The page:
OTTAWA (Reuters) - The main separatist party in Canada’s French-speaking province of Quebec has increased its lead in public opinion, according to a new survey released on Thursday.
The CROP poll for La Presse newspaper put support for the Parti Quebecois at 34 percent, up three points from a survey done by the same firm in October. The ruling Liberals, who have a minority government, stayed at 30 percent, while the right-wing ADQ dropped two points to 26 percent.
The poll shows the PQ is steadily recovering after a bad loss in a provincial election last March, when it came in third with just 28 percent of the vote.
After the defeat, the PQ ditched its leader and brought in former cabinet minister Pauline Marois, a widely-respected figure, to lead the party. Previous PQ leaders promised to hold referendums on breaking away from Canada, but so far Marois has been vague on what she would do if elected.
Parti Quebecois governments held failed referendums on independence in 1980 and 1995.
The CROP poll showed 36 percent of Quebecers felt Marois would make the best premier, compared with 27 percent for Liberal Premier Jean Charest and 23 percent for ADQ Leader Mario Dumont.
The poll held mixed news for the minority federal Conservative government of Prime Minister Stephen Harper, which needs to win more Quebec seats to stand a chance of gaining a majority in Parliament in the next election.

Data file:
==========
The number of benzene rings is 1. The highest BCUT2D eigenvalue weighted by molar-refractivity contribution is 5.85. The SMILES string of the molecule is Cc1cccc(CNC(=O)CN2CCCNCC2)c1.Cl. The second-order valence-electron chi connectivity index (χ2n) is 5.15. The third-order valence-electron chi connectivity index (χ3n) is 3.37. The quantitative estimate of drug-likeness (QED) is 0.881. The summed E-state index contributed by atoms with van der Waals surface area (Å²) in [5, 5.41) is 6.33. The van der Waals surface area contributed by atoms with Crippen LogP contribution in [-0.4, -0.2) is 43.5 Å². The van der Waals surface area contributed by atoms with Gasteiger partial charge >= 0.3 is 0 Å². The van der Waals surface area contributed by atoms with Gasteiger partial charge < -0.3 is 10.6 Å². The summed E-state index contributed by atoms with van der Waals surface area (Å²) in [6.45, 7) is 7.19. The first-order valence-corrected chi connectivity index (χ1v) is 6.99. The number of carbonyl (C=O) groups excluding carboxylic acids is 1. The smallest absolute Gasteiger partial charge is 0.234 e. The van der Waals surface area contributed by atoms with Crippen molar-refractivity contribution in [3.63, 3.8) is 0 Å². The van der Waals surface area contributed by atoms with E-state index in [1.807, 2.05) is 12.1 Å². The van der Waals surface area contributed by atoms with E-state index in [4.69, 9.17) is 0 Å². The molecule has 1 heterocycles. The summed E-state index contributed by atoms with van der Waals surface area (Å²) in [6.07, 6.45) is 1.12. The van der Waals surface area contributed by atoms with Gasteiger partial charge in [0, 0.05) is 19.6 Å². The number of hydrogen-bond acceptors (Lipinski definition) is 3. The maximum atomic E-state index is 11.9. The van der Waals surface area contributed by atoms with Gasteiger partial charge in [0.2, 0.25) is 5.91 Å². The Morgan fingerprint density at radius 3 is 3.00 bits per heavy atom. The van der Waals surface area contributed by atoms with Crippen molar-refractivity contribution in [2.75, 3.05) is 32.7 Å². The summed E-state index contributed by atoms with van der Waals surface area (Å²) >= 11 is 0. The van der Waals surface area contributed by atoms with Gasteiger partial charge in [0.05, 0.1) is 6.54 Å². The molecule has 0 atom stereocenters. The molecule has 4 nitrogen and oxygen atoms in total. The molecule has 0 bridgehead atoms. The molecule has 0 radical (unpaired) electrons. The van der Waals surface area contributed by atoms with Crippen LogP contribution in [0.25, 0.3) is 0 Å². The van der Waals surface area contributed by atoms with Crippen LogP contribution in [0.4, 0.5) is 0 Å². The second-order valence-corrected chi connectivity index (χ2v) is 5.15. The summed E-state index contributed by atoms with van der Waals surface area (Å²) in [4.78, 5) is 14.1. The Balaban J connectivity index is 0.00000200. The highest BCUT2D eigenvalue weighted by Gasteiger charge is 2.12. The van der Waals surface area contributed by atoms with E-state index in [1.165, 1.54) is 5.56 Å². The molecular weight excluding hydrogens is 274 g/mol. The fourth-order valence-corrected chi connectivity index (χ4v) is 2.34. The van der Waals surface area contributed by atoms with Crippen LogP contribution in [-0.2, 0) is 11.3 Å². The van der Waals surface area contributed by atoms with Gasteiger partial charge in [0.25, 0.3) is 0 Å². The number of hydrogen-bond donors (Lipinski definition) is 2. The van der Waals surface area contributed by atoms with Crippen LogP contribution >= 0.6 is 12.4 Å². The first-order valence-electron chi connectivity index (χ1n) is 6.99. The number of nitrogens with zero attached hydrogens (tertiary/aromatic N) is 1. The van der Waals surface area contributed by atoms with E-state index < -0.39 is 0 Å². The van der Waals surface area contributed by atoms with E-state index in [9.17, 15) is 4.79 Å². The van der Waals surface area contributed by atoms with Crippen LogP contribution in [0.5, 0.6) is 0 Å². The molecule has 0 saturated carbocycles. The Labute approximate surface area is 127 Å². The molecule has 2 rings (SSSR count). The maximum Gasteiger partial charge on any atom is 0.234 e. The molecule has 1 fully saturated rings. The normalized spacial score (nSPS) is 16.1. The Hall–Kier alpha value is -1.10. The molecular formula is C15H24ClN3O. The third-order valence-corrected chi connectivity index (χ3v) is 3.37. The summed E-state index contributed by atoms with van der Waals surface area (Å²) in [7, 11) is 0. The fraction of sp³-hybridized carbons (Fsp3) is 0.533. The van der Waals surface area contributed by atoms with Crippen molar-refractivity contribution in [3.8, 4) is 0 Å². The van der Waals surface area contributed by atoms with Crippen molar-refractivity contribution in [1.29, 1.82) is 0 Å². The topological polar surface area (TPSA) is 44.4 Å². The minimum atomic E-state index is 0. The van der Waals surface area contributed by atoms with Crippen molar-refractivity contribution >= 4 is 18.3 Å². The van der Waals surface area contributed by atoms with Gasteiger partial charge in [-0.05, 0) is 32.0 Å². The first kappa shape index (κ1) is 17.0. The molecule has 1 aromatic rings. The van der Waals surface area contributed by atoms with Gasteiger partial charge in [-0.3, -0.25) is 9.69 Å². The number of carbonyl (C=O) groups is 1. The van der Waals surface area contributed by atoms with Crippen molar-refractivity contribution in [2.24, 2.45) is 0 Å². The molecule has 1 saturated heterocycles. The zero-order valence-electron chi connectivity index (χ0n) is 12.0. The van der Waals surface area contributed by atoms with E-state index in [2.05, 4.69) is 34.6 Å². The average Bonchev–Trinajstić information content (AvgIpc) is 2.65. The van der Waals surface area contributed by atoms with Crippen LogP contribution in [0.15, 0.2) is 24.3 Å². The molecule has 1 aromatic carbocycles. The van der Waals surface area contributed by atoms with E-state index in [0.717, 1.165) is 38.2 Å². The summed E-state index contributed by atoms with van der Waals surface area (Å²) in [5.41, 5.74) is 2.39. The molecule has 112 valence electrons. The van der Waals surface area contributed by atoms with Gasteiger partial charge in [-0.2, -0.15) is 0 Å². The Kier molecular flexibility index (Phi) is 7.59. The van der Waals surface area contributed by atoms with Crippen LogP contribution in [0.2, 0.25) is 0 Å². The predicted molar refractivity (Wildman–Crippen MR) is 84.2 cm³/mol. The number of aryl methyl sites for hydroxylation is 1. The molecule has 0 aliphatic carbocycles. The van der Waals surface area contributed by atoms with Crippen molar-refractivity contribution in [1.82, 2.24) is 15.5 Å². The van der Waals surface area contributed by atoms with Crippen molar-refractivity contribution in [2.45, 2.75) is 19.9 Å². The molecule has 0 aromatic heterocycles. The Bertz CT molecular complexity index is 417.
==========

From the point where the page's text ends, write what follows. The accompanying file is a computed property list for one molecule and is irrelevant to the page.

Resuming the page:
CROP said backing for the Conservatives and the Bloc Quebecois -- the federal wing of the separatist movement -- had remained steady at 31 percent. The Liberals, who lost the January 2006 federal election amid a kickbacks scandal in Quebec, trailed far behind at 18 percent.
A potential problem for Harper is the falling popularity of the ADQ, which the federal Conservatives view as an unofficial sister party in Quebec.
The ADQ rose from near obscurity to win 30 percent of the vote in Quebec’s election but since then Dumont’s star has waned steadily, in part because his parliamentary caucus is young and inexperienced.
“You can’t say who is going to win the (next Quebec) election but the ADQ will neither be in power or form the official opposition,” Claude Gauthier of CROP told La Presse.
The level of satisfaction with the Charest government rose four points to 47 percent, the highest level since late 2003 -- the year he became premier.
The CROP survey of 1,002 people was carried out from November 22 to December 2 and is considered accurate to within three percentage points, 19 times out of 20.
Reporting by David Ljunggren; Editing by Peter Galloway